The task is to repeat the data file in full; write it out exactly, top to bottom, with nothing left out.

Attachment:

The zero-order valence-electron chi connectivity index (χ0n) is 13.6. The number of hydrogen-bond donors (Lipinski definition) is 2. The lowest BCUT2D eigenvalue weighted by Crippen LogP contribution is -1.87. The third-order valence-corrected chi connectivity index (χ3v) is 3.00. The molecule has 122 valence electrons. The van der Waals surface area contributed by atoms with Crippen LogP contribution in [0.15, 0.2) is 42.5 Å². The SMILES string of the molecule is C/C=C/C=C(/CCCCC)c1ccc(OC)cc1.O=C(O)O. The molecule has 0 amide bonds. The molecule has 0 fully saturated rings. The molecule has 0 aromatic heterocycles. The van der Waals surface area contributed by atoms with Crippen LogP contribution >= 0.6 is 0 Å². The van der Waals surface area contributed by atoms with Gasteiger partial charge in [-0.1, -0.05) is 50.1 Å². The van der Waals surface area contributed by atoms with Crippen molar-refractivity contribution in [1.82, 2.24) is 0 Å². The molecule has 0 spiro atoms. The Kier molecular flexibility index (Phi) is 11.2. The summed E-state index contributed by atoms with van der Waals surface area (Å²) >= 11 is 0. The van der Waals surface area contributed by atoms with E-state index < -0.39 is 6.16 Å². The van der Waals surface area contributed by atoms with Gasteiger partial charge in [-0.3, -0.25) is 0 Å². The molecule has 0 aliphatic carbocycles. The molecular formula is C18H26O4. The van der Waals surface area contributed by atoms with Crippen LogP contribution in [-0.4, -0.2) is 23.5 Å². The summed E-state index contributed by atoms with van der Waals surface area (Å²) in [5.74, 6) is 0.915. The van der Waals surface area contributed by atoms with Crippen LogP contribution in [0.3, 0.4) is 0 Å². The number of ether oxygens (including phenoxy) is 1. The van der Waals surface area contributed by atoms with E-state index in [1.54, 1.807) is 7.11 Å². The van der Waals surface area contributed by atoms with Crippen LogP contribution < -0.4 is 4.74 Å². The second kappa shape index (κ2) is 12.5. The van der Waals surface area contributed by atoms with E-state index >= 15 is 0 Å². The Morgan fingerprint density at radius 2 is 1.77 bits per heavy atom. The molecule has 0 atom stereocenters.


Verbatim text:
The zero-order valence-electron chi connectivity index (χ0n) is 13.6. The number of hydrogen-bond donors (Lipinski definition) is 2. The lowest BCUT2D eigenvalue weighted by Crippen LogP contribution is -1.87. The third-order valence-corrected chi connectivity index (χ3v) is 3.00. The molecule has 122 valence electrons. The van der Waals surface area contributed by atoms with Crippen LogP contribution in [0.15, 0.2) is 42.5 Å². The SMILES string of the molecule is C/C=C/C=C(/CCCCC)c1ccc(OC)cc1.O=C(O)O. The molecule has 0 amide bonds. The molecule has 0 fully saturated rings. The molecule has 0 aromatic heterocycles. The van der Waals surface area contributed by atoms with Crippen LogP contribution >= 0.6 is 0 Å². The van der Waals surface area contributed by atoms with Gasteiger partial charge in [-0.1, -0.05) is 50.1 Å². The van der Waals surface area contributed by atoms with Crippen molar-refractivity contribution in [1.82, 2.24) is 0 Å². The molecule has 0 spiro atoms. The Kier molecular flexibility index (Phi) is 11.2. The summed E-state index contributed by atoms with van der Waals surface area (Å²) >= 11 is 0. The van der Waals surface area contributed by atoms with E-state index < -0.39 is 6.16 Å². The van der Waals surface area contributed by atoms with Gasteiger partial charge in [-0.3, -0.25) is 0 Å². The molecule has 0 aliphatic carbocycles. The molecular formula is C18H26O4. The van der Waals surface area contributed by atoms with Crippen LogP contribution in [-0.4, -0.2) is 23.5 Å². The summed E-state index contributed by atoms with van der Waals surface area (Å²) in [5.74, 6) is 0.915. The van der Waals surface area contributed by atoms with Crippen LogP contribution in [0.3, 0.4) is 0 Å². The number of ether oxygens (including phenoxy) is 1. The van der Waals surface area contributed by atoms with E-state index in [1.54, 1.807) is 7.11 Å². The van der Waals surface area contributed by atoms with Crippen LogP contribution < -0.4 is 4.74 Å². The second kappa shape index (κ2) is 12.5. The van der Waals surface area contributed by atoms with E-state index >= 15 is 0 Å². The Morgan fingerprint density at radius 2 is 1.77 bits per heavy atom. The molecule has 0 atom stereocenters.